HOUSTON (CBSDFW.COM/AP) — The North American subsidiary of a French chemical manufacturer and two senior staff members have been indicted in connection with last year’s explosion at the Crosby, Texas, plant in the wake of Hurricane Harvey.
Arkema North America, its CEO Richard Rowe and plant manager Leslie Comardelle were charged in Friday’s Harris County indictment with “recklessly” releasing chemicals into the air. The charge carries up to $1 million in fines and five years’ imprisonment.READ MORE: I-Team: Bank Of America And Zelle Customers Targeted In New High-Tech Scam
After Arkema’s plant lost power, its organic peroxides began heating and decomposing. The compounds, used in products including plastics to paints, caught fire and partially exploded, sending plumes of smoke skyward.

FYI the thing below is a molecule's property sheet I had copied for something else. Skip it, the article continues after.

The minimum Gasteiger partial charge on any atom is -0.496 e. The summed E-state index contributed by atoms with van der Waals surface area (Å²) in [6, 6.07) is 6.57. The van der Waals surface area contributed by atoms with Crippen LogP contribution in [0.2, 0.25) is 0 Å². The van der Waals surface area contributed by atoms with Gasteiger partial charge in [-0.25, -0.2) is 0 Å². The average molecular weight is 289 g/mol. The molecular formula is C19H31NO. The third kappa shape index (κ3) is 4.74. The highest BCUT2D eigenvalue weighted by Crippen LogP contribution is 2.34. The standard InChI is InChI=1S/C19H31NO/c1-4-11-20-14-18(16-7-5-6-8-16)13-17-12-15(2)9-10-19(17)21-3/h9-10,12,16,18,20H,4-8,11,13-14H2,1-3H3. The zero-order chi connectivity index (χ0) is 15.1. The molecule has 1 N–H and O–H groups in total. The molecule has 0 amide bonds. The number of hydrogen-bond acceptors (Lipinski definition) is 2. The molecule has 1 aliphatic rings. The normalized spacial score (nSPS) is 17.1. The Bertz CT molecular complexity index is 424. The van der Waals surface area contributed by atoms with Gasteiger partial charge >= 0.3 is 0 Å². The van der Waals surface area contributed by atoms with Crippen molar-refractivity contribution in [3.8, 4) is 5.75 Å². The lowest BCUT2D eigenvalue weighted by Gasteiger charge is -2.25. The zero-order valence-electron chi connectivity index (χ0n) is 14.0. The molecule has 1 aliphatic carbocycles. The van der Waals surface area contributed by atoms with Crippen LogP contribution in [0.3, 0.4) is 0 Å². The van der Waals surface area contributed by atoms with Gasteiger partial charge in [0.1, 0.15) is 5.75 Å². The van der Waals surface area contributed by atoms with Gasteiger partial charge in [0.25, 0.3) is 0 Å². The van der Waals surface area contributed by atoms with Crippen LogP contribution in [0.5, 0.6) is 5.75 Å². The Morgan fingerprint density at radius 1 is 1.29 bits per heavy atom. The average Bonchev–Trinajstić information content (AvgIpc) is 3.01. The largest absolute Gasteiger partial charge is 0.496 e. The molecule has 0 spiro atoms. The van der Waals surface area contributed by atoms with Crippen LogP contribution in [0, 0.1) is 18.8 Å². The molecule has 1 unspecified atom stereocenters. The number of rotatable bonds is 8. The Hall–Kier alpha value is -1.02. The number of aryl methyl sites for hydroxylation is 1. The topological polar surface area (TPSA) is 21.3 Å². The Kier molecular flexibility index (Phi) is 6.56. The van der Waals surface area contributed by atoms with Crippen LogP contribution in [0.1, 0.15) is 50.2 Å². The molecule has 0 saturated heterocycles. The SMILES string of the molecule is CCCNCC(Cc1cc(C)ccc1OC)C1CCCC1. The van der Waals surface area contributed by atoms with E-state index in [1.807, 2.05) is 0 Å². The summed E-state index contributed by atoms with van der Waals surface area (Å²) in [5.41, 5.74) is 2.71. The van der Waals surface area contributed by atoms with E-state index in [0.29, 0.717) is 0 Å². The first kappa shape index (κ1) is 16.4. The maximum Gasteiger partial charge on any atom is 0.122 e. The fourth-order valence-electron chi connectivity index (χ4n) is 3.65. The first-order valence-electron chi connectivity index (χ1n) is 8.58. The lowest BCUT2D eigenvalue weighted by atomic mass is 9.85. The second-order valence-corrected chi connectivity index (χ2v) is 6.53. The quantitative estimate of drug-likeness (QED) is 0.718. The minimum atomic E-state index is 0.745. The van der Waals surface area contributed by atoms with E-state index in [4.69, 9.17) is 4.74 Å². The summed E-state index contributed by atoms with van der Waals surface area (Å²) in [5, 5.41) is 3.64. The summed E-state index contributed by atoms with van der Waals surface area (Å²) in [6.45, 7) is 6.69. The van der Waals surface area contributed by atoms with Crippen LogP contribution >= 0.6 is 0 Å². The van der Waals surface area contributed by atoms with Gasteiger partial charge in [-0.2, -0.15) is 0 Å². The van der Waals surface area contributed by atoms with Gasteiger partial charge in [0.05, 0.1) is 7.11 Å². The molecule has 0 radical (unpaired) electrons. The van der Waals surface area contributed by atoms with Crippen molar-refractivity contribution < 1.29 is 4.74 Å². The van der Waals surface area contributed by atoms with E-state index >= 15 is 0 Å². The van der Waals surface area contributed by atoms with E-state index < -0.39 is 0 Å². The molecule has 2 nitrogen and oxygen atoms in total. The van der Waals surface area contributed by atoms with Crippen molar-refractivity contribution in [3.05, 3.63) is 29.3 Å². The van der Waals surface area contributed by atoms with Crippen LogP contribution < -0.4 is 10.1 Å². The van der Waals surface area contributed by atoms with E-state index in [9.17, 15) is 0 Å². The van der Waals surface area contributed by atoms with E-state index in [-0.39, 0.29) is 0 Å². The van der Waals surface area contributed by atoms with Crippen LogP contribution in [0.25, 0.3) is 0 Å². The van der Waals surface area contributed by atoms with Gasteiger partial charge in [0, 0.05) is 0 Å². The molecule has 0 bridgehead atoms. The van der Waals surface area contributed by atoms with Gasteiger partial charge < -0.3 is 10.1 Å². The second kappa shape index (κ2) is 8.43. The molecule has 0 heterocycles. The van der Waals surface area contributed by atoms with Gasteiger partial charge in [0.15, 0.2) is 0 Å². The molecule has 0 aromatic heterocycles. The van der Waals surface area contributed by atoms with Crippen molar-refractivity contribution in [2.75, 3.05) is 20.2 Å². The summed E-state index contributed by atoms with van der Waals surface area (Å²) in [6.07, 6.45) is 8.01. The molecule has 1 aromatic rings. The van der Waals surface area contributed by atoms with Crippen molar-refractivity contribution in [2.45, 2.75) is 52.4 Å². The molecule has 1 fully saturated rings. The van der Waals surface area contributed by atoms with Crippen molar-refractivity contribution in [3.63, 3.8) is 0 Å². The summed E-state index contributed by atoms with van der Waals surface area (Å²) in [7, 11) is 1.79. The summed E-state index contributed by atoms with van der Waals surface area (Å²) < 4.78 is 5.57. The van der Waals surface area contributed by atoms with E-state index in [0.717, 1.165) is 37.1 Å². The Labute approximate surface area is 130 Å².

First responders and neighbors said they were sickened after the incident.READ MORE: North Texas Looks At High-Speed Rail Between Dallas And Fort Worth
Arkema spokeswoman Janet Smith on Friday said the corporation would fight the indictment.
Officials with the U.S. Chemical Safety Board said the chemical plant didn’t account for high flood waters and lacked a plan for the Harvey floods despite years of severe weather in the Houston area and a 2016 warning from its insurance company.MORE NEWS: 'I Feel Like I'm Doing Something That Actually Matters' Says North Texas Mom Who Became Truck Driver Amid Nationwide Shortage
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